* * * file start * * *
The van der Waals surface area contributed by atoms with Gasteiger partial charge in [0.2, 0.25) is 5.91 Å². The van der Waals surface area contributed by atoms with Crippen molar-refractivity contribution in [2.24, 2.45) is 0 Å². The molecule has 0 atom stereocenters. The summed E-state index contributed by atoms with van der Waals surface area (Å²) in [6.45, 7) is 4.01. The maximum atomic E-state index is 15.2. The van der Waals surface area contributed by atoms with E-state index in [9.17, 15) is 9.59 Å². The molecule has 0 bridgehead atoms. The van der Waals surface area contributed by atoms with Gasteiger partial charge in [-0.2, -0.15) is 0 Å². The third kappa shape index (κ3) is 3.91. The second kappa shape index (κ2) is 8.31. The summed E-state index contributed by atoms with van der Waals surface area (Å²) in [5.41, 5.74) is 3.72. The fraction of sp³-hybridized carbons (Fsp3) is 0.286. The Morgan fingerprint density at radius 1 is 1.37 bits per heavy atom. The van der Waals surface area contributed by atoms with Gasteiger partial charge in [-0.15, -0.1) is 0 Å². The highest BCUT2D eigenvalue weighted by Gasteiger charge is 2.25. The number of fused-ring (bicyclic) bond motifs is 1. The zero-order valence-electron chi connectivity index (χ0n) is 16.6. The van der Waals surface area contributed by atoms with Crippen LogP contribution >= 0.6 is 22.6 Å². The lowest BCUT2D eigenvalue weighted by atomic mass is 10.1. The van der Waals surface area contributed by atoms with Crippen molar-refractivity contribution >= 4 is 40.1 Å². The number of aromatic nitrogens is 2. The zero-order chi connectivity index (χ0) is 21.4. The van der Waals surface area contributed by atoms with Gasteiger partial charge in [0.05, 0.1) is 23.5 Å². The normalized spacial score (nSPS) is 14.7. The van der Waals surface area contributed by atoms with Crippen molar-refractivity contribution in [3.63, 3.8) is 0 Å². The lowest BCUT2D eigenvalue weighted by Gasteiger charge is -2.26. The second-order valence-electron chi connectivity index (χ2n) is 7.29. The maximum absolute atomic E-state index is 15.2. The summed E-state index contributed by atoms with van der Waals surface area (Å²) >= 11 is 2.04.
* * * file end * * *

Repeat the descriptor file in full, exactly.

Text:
The van der Waals surface area contributed by atoms with Gasteiger partial charge in [0.2, 0.25) is 5.91 Å². The van der Waals surface area contributed by atoms with Crippen molar-refractivity contribution in [2.24, 2.45) is 0 Å². The molecule has 0 atom stereocenters. The summed E-state index contributed by atoms with van der Waals surface area (Å²) in [6.45, 7) is 4.01. The maximum atomic E-state index is 15.2. The van der Waals surface area contributed by atoms with E-state index in [9.17, 15) is 9.59 Å². The molecule has 0 bridgehead atoms. The van der Waals surface area contributed by atoms with Gasteiger partial charge in [-0.2, -0.15) is 0 Å². The third kappa shape index (κ3) is 3.91. The second kappa shape index (κ2) is 8.31. The summed E-state index contributed by atoms with van der Waals surface area (Å²) in [5.41, 5.74) is 3.72. The fraction of sp³-hybridized carbons (Fsp3) is 0.286. The Morgan fingerprint density at radius 1 is 1.37 bits per heavy atom. The van der Waals surface area contributed by atoms with Gasteiger partial charge in [-0.15, -0.1) is 0 Å². The highest BCUT2D eigenvalue weighted by Gasteiger charge is 2.25. The number of fused-ring (bicyclic) bond motifs is 1. The zero-order valence-electron chi connectivity index (χ0n) is 16.6. The van der Waals surface area contributed by atoms with Crippen LogP contribution >= 0.6 is 22.6 Å². The lowest BCUT2D eigenvalue weighted by atomic mass is 10.1. The van der Waals surface area contributed by atoms with Crippen molar-refractivity contribution >= 4 is 40.1 Å². The number of aromatic nitrogens is 2. The zero-order chi connectivity index (χ0) is 21.4. The van der Waals surface area contributed by atoms with Gasteiger partial charge in [0.05, 0.1) is 23.5 Å². The normalized spacial score (nSPS) is 14.7. The van der Waals surface area contributed by atoms with Crippen molar-refractivity contribution in [3.63, 3.8) is 0 Å². The lowest BCUT2D eigenvalue weighted by Gasteiger charge is -2.26. The second-order valence-electron chi connectivity index (χ2n) is 7.29. The maximum absolute atomic E-state index is 15.2. The summed E-state index contributed by atoms with van der Waals surface area (Å²) >= 11 is 2.04.